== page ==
In Figure 6-18, you can see a row for java.util.HashMap$Entry[]. For this entry you can see there are 67 allocated objects, and 37 of them are live at the time of the profile snapshot. This suggests that 37/67, about 55%, are still live. That also suggests 45% of those Entry[] objects that had been allocated have been garbage collected. In other words, the HashMaps are experiencing resizing. Notice that the total bytes consumed by HashMap.Entry[] objects is much less than those consumed by char[] objects. This suggests the impact of eliding the HashMap resizing is likely to be less than the impact realized from eliding the StringBuilder resizing.

Figure 6-22 shows the allocation stack traces for HashMap.Entry[]. Here you can see some of those HashMap.Entry[] allocations result from a HashMap.resize(int) method call. In addition, you can see the no argument HashMap constructor is being used, which also allocates a HashMap.Entry[].

Figure 6-22

Figure 6-22 HashMap.Entry[] allocation stack traces

Since this example program populates 50 different HashMaps with a total of 2,000,000 fictitious records, each of those 50 HashMaps hold about 2,000,000 / 50 = 40,000 records. Obviously, 40,000 is much greater than the default size of 16 used by the no argument HashMap constructor. Using the default load factor of .75, and the fact that each of the 50 HashMap holds 40,000 records, you can determine a size for the HashMaps so they will not resize (40,000 / .75 = ~ 53,334). Or simply passing the total number of records to store divided by the number of states, divided by the default load factor, i.e., (2,000,000 / 50) / .75, to the HashMap constructor that holds the records. Following is the modified source code for TaxPayerBailoutDbImpl.java that elides HashMap resizing:

private final Map<String, Map<String,TaxPayerRecord>> db;
private final int dbSize = 2000000;

public TaxPayerBailoutDbImpl(int dbSize, int numberOfStates) {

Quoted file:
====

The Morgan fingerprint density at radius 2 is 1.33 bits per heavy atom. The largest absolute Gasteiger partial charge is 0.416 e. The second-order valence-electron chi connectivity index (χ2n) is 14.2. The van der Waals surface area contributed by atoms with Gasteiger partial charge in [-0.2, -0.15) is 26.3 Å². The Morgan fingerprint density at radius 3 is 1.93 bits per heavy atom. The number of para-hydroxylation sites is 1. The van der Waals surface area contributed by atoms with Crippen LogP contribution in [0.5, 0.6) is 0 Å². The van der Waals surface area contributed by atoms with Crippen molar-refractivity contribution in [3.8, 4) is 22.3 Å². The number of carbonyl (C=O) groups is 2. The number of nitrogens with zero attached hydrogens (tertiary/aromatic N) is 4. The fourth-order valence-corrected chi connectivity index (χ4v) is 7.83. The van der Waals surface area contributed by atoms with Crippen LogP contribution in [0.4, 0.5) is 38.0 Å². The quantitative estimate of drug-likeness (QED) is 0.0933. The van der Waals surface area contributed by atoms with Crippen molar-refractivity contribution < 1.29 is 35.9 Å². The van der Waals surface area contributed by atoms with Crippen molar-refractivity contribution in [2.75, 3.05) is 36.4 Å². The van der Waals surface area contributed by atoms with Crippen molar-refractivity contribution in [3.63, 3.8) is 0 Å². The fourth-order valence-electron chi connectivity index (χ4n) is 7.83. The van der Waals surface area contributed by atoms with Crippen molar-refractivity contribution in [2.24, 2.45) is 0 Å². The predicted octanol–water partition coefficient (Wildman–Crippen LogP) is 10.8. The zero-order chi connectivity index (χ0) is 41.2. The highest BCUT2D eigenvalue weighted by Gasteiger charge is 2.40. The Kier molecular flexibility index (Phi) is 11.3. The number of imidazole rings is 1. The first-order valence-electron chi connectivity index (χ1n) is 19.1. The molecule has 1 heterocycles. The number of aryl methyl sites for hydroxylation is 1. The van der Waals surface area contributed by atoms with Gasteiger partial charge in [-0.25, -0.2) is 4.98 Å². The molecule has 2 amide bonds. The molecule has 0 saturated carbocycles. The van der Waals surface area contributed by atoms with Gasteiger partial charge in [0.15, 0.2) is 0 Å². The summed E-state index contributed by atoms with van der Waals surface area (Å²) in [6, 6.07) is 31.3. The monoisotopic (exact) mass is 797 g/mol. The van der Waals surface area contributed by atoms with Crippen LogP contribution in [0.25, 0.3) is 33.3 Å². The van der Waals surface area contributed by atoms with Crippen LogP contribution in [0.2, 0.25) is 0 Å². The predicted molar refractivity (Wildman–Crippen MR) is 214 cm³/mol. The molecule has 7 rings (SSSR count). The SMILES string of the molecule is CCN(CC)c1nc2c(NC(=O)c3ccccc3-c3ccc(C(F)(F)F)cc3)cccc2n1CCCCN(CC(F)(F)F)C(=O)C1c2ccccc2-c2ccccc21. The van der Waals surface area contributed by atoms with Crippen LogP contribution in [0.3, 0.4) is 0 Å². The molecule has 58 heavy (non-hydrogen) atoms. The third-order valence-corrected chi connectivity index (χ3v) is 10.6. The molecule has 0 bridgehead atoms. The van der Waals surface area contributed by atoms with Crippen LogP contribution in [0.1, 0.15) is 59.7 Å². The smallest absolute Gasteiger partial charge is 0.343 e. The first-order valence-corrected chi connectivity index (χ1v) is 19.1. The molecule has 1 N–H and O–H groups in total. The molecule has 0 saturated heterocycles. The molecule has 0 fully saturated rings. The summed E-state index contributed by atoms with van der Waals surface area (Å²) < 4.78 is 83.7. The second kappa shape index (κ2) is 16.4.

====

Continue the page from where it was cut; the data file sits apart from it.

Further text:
final int outerMapSize = (int) Math.ceil(numberOfStates / .75);
    final int innerMapSize =
             (int) (Math.ceil((dbSize / numberOfStates) / .75));
    db =
       new HashMap<String,Map<String,TaxPayerRecord>>(outerMapSize);
    for (int i = 0; i < numberOfStates; i++) {
        Map<String,TaxPayerRecord> map =
                 new HashMap<String,TaxPayerRecord>(innerMapSize));
        db.put(BailoutMain.states[i], map);

In this example program, both StringBuilder and HashMap resizing occur during the initialization phase of the program, the phase of the program that populates a Map of Maps with fictitious, randomly generated tax payer records. Hence, to measure the performance impact of eliding the StringBuilder and HashMap resizing, the initialization phase of this program has been instrumented with a time stamp at the beginning of the program and after the Map of Maps has been populated. A modified version of this example program, one that uses the no argument HashMap constructor, calculates and reports the time it takes to populate the HashMaps with 2,000,000 records, can be found in Appendix B in the section "First Resizing Variant."

When this variant of the program is run on a Sun SPARC Enterprise T5120 Server configured with 64 virtual processors (the same value as that returned by the Java API Runtime.availableProcessors()), the amount of time it takes to complete the initialization phase is 48.286 seconds.

Updating this program variant with the changes described in this section to address both StringBuilder and HashMap resizing and running on the same UltraSPARC T5120 system with the same JVM command line options reports it takes 46.019 seconds to complete its initialization phase. That's about a 5% improvement in elapsed time. The source code for this variant can be found in Appendix B in the section "Second Resizing Variant."

Applying the data resizing strategy reduces the application's path length, the total number of CPU instructions required to execute the program, and potentially more efficient use of CPU cycles due to fewer possibilities of CPU cache misses as a result of frequently accessed data structure fields being laid out in memory next to each other.

You may have noticed that the initialization phase in this program is single threaded. But the system it is being executed on has a CPU that is multicore and multithreaded per core. The Sun SPARC Enterprise T5120 Server this program is executing on has 8 cores, and 8 hardware threads per core. It is a chip multithreading type of CPU chip, CMT for short. In other words, 8 cores and 8 hardware threads per core means it has 64 virtual processors. That also means the Java API, System.availableProcessors(), returns a value of 64. A next step to improve the performance of the initialization phase of this program is to refactor it to utilize all of those 64 virtual processors. This is the topic of the next section.